An oxygen or lambda sensor is used to determine the engine exhaust mixture which can then be controlled by the computer. These sensors are equipped with a heater that can fail causing the check engine light to illuminate. To be sure the sensor is a problem visit how to test an oxygen sensor, a multi-sensor system will be able to monitor the exhaust gasses before and after the catalytic converter.
Most sensors are designed with a heater element to aid the sensors functionality when operating cold. Failure of this element is common and will warrant sensor replacement and trigger a check engine or service engine soon light in most cases. Once the failed oxygen sensor has been located, simply replace the sensor. When an O2 sensor fails it can cause the engine to run lean or rich depending on the failure.
Before beginning, park the car on level ground and allow to cool, block
the tires to prevent the vehicle from moving.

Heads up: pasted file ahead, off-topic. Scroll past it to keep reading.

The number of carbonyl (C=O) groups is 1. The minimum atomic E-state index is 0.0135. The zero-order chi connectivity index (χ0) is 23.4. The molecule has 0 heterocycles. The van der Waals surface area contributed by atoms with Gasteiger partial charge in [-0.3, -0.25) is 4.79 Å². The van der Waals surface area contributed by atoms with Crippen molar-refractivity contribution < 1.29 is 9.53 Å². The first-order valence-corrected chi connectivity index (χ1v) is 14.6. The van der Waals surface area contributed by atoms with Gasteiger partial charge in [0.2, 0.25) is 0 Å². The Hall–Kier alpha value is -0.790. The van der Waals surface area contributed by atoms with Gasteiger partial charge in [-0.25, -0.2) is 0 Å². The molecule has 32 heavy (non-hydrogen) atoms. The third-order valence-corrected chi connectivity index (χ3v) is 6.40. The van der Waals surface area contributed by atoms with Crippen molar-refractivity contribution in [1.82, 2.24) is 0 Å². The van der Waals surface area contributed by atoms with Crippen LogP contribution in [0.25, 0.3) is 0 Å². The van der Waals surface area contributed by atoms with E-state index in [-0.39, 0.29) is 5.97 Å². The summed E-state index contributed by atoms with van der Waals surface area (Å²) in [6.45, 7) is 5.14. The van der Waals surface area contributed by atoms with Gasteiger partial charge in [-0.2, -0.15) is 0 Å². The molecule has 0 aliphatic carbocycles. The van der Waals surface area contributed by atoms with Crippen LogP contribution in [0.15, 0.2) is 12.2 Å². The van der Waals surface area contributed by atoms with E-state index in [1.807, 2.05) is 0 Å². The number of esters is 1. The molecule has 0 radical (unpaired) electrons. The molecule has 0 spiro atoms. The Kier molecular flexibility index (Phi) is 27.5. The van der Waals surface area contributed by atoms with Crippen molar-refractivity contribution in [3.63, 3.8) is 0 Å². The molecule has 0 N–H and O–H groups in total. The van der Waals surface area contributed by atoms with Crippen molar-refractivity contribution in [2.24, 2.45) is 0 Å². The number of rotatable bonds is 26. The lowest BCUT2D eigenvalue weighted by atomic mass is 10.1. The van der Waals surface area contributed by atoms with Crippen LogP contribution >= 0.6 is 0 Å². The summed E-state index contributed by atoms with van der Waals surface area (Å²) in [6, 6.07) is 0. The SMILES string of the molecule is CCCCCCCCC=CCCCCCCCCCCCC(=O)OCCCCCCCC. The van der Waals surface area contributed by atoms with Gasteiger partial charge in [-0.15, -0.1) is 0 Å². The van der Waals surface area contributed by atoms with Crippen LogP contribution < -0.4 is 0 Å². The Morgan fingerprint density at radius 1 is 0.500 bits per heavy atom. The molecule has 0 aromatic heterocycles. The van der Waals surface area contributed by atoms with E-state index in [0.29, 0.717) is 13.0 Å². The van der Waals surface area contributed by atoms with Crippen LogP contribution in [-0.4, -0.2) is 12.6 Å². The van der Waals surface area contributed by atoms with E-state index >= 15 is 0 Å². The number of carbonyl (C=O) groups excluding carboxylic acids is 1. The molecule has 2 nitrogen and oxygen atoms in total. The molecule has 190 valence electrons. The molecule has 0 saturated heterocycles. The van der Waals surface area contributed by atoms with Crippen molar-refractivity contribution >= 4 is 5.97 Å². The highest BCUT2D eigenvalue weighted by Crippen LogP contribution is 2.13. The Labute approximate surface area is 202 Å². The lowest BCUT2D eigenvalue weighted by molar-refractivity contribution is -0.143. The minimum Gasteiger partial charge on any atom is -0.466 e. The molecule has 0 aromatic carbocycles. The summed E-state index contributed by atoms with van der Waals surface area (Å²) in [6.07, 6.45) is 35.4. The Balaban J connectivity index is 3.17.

Lift the car with a floor jack
in the manufacturers recommend position, use jack stands to secure the car. Oxygen
sensors are located in the exhaust system so be careful of hot components, wear
protective clothing, gloves and eye wear. Before the oxygen sensor should be removed
apply a light penetrating oil such as WD40 to help prevent thread and sensor damage.
Please watch this video of the job being done, then continue down the guide to glean additional helpful information.
Its important that the wiring harness connectors are exactly the same, each sensor
is unique to it's position and is located in the system by its connector configuration.
Some replacement sensors have a universal electrical connector that must be configured
to the wiring of the old sensor.
After the heat shield has been reinstalled, mount the connector to it's holder
and reattach the connector back onto the wiring harness. If the car has diagnostic
trouble codes, they will need to be cleared.
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